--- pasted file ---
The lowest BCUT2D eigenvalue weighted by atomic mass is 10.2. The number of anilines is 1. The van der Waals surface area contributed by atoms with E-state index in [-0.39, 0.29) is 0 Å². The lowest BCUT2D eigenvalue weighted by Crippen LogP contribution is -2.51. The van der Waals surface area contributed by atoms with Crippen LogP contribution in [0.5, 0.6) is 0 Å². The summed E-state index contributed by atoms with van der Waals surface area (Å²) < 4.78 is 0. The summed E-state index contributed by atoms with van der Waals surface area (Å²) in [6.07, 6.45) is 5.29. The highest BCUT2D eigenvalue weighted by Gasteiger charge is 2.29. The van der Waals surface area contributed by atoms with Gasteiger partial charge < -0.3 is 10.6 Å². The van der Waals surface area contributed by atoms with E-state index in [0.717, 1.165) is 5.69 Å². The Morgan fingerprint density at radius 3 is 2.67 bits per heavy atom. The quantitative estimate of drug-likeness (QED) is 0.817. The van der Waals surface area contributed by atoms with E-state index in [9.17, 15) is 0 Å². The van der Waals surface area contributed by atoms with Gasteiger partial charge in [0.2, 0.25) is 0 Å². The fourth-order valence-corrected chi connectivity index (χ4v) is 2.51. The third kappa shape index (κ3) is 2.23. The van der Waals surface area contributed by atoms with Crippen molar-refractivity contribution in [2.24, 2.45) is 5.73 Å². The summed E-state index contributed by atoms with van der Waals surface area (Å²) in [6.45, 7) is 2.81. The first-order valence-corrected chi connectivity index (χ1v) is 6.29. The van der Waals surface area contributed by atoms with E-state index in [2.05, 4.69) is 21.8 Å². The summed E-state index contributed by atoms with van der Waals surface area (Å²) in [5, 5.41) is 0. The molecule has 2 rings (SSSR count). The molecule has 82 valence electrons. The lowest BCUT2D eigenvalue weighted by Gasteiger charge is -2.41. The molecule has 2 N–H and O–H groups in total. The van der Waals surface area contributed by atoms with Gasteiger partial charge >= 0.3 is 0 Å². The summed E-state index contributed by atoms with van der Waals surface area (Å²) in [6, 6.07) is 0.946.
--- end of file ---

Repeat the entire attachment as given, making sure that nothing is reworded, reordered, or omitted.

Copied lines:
The lowest BCUT2D eigenvalue weighted by atomic mass is 10.2. The number of anilines is 1. The van der Waals surface area contributed by atoms with E-state index in [-0.39, 0.29) is 0 Å². The lowest BCUT2D eigenvalue weighted by Crippen LogP contribution is -2.51. The van der Waals surface area contributed by atoms with Crippen LogP contribution in [0.5, 0.6) is 0 Å². The summed E-state index contributed by atoms with van der Waals surface area (Å²) < 4.78 is 0. The summed E-state index contributed by atoms with van der Waals surface area (Å²) in [6.07, 6.45) is 5.29. The highest BCUT2D eigenvalue weighted by Gasteiger charge is 2.29. The van der Waals surface area contributed by atoms with Gasteiger partial charge < -0.3 is 10.6 Å². The van der Waals surface area contributed by atoms with E-state index in [0.717, 1.165) is 5.69 Å². The Morgan fingerprint density at radius 3 is 2.67 bits per heavy atom. The quantitative estimate of drug-likeness (QED) is 0.817. The van der Waals surface area contributed by atoms with E-state index in [9.17, 15) is 0 Å². The van der Waals surface area contributed by atoms with Gasteiger partial charge in [0.2, 0.25) is 0 Å². The fourth-order valence-corrected chi connectivity index (χ4v) is 2.51. The third kappa shape index (κ3) is 2.23. The van der Waals surface area contributed by atoms with Crippen molar-refractivity contribution in [2.24, 2.45) is 5.73 Å². The summed E-state index contributed by atoms with van der Waals surface area (Å²) in [6.45, 7) is 2.81. The first-order valence-corrected chi connectivity index (χ1v) is 6.29. The van der Waals surface area contributed by atoms with E-state index in [2.05, 4.69) is 21.8 Å². The summed E-state index contributed by atoms with van der Waals surface area (Å²) in [5, 5.41) is 0. The molecule has 2 rings (SSSR count). The molecule has 82 valence electrons. The lowest BCUT2D eigenvalue weighted by Gasteiger charge is -2.41. The molecule has 2 N–H and O–H groups in total. The van der Waals surface area contributed by atoms with Gasteiger partial charge >= 0.3 is 0 Å². The summed E-state index contributed by atoms with van der Waals surface area (Å²) in [6, 6.07) is 0.946.